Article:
2. 2. 'THE FOLLOWING RELEASE WAS RECEIVED FROM THE HARVARD-SMITHSONIAN 'CENTER FOR ASTROPHYSICS, IN CAMBRIDG , MASSACHUSETTS, AND IS 'FORWARDED FOR YOUR INFORMATION. (FC RWARDING DOES NOT IMPLY >ENDORSEMENT BY THE AMERICAN ASTRON MICAL SOCIETY.) Steve Maran, 'American Astronomical Society 'Contacts: >David Aguilar >617-495-7462 >daguilar~cfa.harvard.edu 'Christine Lafon >617-495-7463 >clafon~cfa.harvard.edu >Release No: 03-10 'For Immediate Release >NOTE TO EDITORS: Photos of key climate indic tors are available online at >http://cfa-www.harvard.edu/press/prO3l Oimage.hlmI >20th CENTURY CLIMATE NOT SO HOT >Cambridge, MA -- A review of more than 200 clin ate studies led by >researchers at the Harvard-Smithsonian Center f r Astrophysics has >determined that the 20th century is neither the we rmest century nor 'the century with the most extreme weather of the past 1000 years. The 'review also confirmed that the Medieval Warm P niod of 800 to 1300 >A.D. and the Little Ice Age of 1300 to 1900 A.D. were worldwide 'phenomena not limited to the European and Nodt American continents. 'While 20th century temperatures are much highe, than in the Little 'Ice Age period, many parts of the world show the medieval warmth to 'be greater than that of the 20th century. 'Smithsonian astronomers Willie Soon and Sallie 3aliunas, with 'co-authors Craig ldso and Sherwood ldso (Cente, for the Study of >Carbon Dioxide and Global Change) and David L agates (Center for 'Climatic Research, University of Delaware), compiled and examined 'results from more than 240 research papers pubi shed by thousands of 'researchers over the past four decades. Their re[ ort, covering a 'multitude of geophysical and biological climate in Jicators, provides 'a detailed look at climate changes that occurred.i different regions >around the world over the last 1000 years. >"'Many true research advances in reconstructing ancient climates have 'occurred ovdr the past two decades," Soon says, "so we felt it was 'time to pull together a large sample of recent studies from the last, >5-1 0 years and look for patterns of variability and change. In fact, 'clear patterns did emerge showing that regions 'Aorldwide experienced 'the highs of the Medieval Warm Period and lows of-the Little Ice Age, 'and that 20th century temperatures are generally cooler than during >the medieval warmth." 'Soon and his colleagues concluded that the 20th century is neither 'the warmest century over the last 1000 years, no is it the most 'extreme. Their findings about the pattern of histo ical climate
  3. 3. >variations will help make computer climate model~ simulate both 'natural and man-made changes more accurately, and lead to better 'climate forecasts especially on local and regional levels. This is 'especially true in simulations on timescales ranging from several 'decades to a century. >--Historical Cold, Warm Periods Verified-- 'Studying climate change is challenging for a num er of reasons, not >the least of which is the bewildering variety of climate indicators - 'all sensitive to different climatic variables, and each operating on 'slightly overlapping yet distinct scales of space and time. For >example, tree ring studies can yield yearly records of temperature >and precipitation trends, while glacier ice cores re ord those >variables over longer time scales of several deca es to a century. 'Soon, Baliunas and colleagues analyzed numeroL s climate indicators >including: borehole data; cultural data; glacier advances or 'retreats; geomorphology; isotopic analysis from la ke sediments or ice 'cores, tree or peat celluloses (carbohydrates), coi als, stalagmite or 'biological fossils; net ice accumulation rate, incluc ing dust or 'chemical counts; lake fossils and sediments; rivei sediments; melt 'layers in ice cores; phenological (recurring natura phenomena in 'relation to climate) and paleontological fossils; Po len; seafloor 'sediments; luminescent analysis; tree ring growth, including either 'ring width or maximum late-wood density; and sh fling tree line >positions plus tree stumps in lakes, marshes and streams. >"Like forensic detectives, we assembled these series of clues in 'order to answer a specific question about local arid regional climate >change: Is there evidence for notable climatic an malies during >particular time peniods over the past 1000 years?' Soon says. "The t >cumulative evidence showed that such anomalies did exist. ' 'The worldwide range of climate records confirmed two significant 'climate periods in the last thousand years, the Little Ice Age and >the Medieval Warm Period. The climatic notion o a Little Ice Age 'interval from 1300 to1900 A.D. and a Medieval Warm Period from 800 to >1 300 A.O. appears to be rather well-confirmed arid wide-spread, >despite some differences from one region to another as measured by 'other climatic variables like precipitation, drought cycles, or >glacier advances and retreats. >"For a long time, researchers have possessed a ecdotal evidence >supporting the existence of these climate extrem s," Baliunas says. >"'For example, the Vikings established colonies in Greenland at the >beginning of the second millennium that died out several hundred 'years later when the climate turned colder. And i iEngland, vineyards >had flourished during the medieval warmth. Now, we have an >accumulation of objective data to back up these :ultural indicators." 'The different indicators provided clear evidence 'or a warm period in 'the Middle Ages. Tree ring summer temperatures showed a warm interval 'from 950 A.D. to I1100 A.D. in the northern high latitude zones, which 'corresponds to the "Medieval Warm Period." An ther database of tree 'growth from 14 different locations over 30-70 degrees north latitude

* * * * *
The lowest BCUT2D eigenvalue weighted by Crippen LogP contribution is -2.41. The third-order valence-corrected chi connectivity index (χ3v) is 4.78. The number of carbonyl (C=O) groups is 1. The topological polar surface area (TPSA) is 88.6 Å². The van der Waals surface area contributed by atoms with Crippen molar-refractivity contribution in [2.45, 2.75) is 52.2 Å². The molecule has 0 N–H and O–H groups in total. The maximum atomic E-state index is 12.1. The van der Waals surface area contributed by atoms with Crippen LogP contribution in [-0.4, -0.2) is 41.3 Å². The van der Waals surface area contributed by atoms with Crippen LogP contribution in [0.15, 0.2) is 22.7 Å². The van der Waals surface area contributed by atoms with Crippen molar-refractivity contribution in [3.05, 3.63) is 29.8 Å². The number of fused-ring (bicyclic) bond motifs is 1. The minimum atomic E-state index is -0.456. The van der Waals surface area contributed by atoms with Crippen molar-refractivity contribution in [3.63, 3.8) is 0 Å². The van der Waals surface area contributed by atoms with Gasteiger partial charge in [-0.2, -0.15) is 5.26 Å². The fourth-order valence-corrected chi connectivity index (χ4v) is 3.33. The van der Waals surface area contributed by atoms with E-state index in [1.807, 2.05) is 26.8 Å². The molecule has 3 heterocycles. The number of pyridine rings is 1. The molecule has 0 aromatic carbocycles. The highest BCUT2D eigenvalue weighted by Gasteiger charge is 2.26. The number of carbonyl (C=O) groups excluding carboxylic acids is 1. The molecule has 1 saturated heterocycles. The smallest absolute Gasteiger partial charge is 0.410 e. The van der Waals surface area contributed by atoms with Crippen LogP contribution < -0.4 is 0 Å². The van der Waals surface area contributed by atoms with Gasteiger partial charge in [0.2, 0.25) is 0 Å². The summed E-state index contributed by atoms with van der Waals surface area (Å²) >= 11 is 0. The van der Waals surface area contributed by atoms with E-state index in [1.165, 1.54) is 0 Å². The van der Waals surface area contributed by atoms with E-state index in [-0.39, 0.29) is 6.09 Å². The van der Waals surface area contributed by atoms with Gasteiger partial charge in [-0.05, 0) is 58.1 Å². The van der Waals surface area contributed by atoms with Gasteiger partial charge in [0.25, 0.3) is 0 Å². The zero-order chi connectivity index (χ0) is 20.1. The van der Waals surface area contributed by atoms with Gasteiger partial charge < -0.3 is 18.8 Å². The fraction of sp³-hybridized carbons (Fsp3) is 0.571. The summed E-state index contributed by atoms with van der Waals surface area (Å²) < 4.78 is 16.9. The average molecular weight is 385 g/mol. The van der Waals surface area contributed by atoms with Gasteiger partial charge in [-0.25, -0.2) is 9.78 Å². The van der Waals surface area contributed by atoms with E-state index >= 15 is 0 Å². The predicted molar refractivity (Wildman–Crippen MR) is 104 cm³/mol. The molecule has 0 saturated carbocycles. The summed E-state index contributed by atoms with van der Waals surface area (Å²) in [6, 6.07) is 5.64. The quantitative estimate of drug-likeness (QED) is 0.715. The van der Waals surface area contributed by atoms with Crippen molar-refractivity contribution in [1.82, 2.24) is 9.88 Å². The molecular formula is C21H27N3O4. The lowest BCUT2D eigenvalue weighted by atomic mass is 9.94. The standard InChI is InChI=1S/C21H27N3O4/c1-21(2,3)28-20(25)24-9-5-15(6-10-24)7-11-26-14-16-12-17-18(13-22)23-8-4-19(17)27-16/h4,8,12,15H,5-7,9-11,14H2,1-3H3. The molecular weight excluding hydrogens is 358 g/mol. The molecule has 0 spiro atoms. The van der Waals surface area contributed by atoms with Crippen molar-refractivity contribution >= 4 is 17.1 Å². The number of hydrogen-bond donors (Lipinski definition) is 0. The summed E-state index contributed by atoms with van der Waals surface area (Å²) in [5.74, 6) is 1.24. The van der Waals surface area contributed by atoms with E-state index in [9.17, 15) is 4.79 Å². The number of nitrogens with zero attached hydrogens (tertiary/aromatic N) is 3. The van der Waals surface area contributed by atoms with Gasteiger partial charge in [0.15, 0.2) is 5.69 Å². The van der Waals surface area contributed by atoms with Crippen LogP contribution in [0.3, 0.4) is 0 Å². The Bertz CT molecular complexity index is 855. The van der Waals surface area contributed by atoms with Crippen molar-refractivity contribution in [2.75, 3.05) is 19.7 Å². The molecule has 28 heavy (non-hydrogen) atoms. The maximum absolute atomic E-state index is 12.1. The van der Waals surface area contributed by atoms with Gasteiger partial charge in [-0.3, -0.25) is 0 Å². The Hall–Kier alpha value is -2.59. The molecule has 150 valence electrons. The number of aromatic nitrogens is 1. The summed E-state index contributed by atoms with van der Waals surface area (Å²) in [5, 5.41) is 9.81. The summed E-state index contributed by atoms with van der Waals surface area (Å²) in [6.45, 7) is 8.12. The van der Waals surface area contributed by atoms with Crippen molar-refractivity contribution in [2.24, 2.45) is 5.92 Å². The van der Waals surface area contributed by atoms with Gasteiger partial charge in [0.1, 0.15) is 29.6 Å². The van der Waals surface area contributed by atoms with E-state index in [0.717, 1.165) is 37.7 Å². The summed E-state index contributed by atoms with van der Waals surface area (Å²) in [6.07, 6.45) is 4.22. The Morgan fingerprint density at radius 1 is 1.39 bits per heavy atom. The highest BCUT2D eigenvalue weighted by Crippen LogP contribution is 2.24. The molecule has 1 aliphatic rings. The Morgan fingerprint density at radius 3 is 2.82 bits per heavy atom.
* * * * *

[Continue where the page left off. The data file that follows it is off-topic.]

4. 4. >showed a similar early warm period. Many parts of the world show the >medieval warmth to be greater than that of the 20th century. >The study -- funded by NASA, the Air Force Office of Scientific >Research, the National Oceanic and Atmospheric dministration, and >the American Petroleum Institute -- will be publishE d in the Energy >and Environment journal. A shorter paper by Soon and Baliunas >appeared in the January 31, 2003 issue of the Climate Research >journal. >Headquartered in Cambridge, Massachusetts, the Harvard-Smithsonian >Center for Astrophysics (CfA) is a joint collaboratic n between the >Smithsonian Astrophysical Observatory and the H rvard College >Observatory. CfA scientists organized into six resE arch divisions >study the origin, evolution, and ultimate fate of the universe. >---------------------------------- ARE >IF YOU DO NOT WISH TO CONTINUE RECEIVI qG PRESS RELEASES THAT SOCIETY, >FORWARDED TO THE NEWS MEDIA VIA THEAMERICAN ASTRONOMICAL WRITE >PLEASE REPLY ACCORDINGLY TO ANY INCO ING PRESS RELEASE, OR >TO hrsmnaran~eclair.gsfc.nasa.gov. Requests for referrals to experts >should be sent to the same address. Anne L. Kinney Director. Astronomy and Physics Division Office of Space Science NASA Headquarters For appointments, call Jane Davis at 202-358-215 Kamneran L. Onley/CEQ/EOP@EOP Debbie S. Fiddelke/CEQIEOP@EOP Kenneth L.PeeIICEQIEOP@EOP Kevin M.O'Donovan/OVPIEOP@EOF Matthew KochIWvHO/EOP@E0P Tevi Troy/OPD/E0P~Exchalge@EC P